Being & Doing: Aristotle & John Paul II

Article excerpt

The pagan philosopher Aristotle argued that the acquisition of virtue is the proper objective in life, since a life is intelligible only when directed toward some end or good. For the human person, that involves exercising one's reason--the distinctive quality shared by no other being. The well-lived individual life requires a conception of what that life isn't yet, but under certain conditions could become. Since, according to Aristotle, there is no difference in kind between the good of one and the good of most or all, virtue also has to be the objective of a community or state. It is a goal of the individual, but is also a value to be universally sought.

I mention this to emphasize a continuity of thought and value from antiquity to the present, via the Christian religion, which rejects the modern utilitarian idea that the pleasure or material happiness of the greatest number is the objective of human existence and the measure of social and political worth.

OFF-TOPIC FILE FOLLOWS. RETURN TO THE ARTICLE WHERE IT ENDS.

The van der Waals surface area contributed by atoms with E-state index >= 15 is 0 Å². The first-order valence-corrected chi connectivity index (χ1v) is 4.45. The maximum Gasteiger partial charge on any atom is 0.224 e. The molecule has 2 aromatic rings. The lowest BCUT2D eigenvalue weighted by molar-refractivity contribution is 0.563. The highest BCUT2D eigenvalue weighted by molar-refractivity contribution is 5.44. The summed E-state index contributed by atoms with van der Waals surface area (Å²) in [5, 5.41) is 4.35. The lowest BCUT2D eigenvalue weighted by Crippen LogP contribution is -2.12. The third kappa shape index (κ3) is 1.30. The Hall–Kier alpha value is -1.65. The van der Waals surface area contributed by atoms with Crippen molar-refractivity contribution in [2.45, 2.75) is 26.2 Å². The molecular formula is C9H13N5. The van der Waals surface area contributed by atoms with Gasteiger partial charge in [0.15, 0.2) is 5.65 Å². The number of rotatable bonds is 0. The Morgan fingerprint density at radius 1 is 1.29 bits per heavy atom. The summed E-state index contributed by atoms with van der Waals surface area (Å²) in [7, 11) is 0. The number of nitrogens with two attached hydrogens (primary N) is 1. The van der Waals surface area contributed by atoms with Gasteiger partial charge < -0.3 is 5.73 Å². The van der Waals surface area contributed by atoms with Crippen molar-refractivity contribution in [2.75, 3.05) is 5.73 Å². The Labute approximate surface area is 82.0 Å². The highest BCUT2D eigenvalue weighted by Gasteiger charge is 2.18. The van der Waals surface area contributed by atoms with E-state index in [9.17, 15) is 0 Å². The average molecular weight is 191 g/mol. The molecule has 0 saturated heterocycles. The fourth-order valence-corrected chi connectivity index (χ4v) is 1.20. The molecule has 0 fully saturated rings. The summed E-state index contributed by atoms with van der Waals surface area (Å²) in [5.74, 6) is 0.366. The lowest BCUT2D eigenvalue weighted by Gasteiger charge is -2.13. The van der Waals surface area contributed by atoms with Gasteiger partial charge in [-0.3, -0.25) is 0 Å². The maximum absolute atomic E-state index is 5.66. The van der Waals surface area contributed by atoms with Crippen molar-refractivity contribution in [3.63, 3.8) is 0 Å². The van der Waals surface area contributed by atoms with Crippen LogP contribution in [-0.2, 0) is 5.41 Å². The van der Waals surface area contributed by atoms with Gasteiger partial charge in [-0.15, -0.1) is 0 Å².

The enormous attention devoted globally to the death and the funeral of John Paul II--and therefore to his life--emphasized the activism of his papacy, particularly his crucial role in the collapse of Soviet communism. But attention also centered on the changes he made (or refused to make) in the church and its practices, his ecumenism and pastoral journeys around the world, and the particular appeal he had for the young people of Western society, a generation seemingly given over to materialism.

I would argue, though, that the actual source of John Paul's appeal was not what he did but what he was: a self-evidently virtuous man. There are very few people in history, including papal history, of whom one would spontaneously say this.

Virtue is the quality of goodness in a person or in human conduct, obtained (again according to the Greeks) by the practice of wisdom or prudence (acquired by contemplation, in the Christian tradition), courage, temperance, and justice. These are not innate qualities, but have to be earned. In John Paul's tradition, faith, hope and charity are added to the four classical sources of virtue. For a nonphilosophical and nonreligious world, this comes down to the argument that what one is is more important than what one does.

The same goes for society, and what it does. …